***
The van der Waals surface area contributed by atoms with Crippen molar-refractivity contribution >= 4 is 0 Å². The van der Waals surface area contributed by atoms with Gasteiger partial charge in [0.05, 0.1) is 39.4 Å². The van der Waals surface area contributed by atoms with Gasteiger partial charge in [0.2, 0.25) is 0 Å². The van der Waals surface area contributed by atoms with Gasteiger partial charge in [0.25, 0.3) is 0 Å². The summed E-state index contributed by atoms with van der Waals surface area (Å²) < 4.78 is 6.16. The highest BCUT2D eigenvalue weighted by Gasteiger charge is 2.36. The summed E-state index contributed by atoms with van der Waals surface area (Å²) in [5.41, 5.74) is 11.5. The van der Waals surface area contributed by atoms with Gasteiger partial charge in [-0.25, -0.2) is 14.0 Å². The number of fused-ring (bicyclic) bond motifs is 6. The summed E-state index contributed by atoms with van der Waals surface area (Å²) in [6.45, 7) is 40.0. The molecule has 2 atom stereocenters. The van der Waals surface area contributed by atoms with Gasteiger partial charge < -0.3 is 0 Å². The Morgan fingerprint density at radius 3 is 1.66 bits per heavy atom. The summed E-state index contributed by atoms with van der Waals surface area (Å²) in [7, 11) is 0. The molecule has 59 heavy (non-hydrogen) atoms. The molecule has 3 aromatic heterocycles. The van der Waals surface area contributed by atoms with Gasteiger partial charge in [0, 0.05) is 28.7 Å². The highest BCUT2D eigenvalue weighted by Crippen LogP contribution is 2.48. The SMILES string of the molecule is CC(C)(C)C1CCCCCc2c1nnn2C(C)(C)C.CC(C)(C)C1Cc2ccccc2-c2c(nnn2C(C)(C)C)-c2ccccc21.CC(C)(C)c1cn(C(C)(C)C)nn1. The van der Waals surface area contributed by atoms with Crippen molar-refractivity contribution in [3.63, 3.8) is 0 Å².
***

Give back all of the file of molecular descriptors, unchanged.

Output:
The van der Waals surface area contributed by atoms with Crippen molar-refractivity contribution >= 4 is 0 Å². The van der Waals surface area contributed by atoms with Gasteiger partial charge in [0.05, 0.1) is 39.4 Å². The van der Waals surface area contributed by atoms with Gasteiger partial charge in [0.2, 0.25) is 0 Å². The van der Waals surface area contributed by atoms with Gasteiger partial charge in [0.25, 0.3) is 0 Å². The summed E-state index contributed by atoms with van der Waals surface area (Å²) < 4.78 is 6.16. The highest BCUT2D eigenvalue weighted by Gasteiger charge is 2.36. The summed E-state index contributed by atoms with van der Waals surface area (Å²) in [5.41, 5.74) is 11.5. The van der Waals surface area contributed by atoms with Gasteiger partial charge in [-0.25, -0.2) is 14.0 Å². The number of fused-ring (bicyclic) bond motifs is 6. The summed E-state index contributed by atoms with van der Waals surface area (Å²) in [6.45, 7) is 40.0. The molecule has 2 atom stereocenters. The van der Waals surface area contributed by atoms with Gasteiger partial charge < -0.3 is 0 Å². The Morgan fingerprint density at radius 3 is 1.66 bits per heavy atom. The summed E-state index contributed by atoms with van der Waals surface area (Å²) in [7, 11) is 0. The molecule has 59 heavy (non-hydrogen) atoms. The molecule has 3 aromatic heterocycles. The van der Waals surface area contributed by atoms with Gasteiger partial charge in [0, 0.05) is 28.7 Å². The highest BCUT2D eigenvalue weighted by Crippen LogP contribution is 2.48. The SMILES string of the molecule is CC(C)(C)C1CCCCCc2c1nnn2C(C)(C)C.CC(C)(C)C1Cc2ccccc2-c2c(nnn2C(C)(C)C)-c2ccccc21.CC(C)(C)c1cn(C(C)(C)C)nn1. The van der Waals surface area contributed by atoms with Crippen molar-refractivity contribution in [3.63, 3.8) is 0 Å².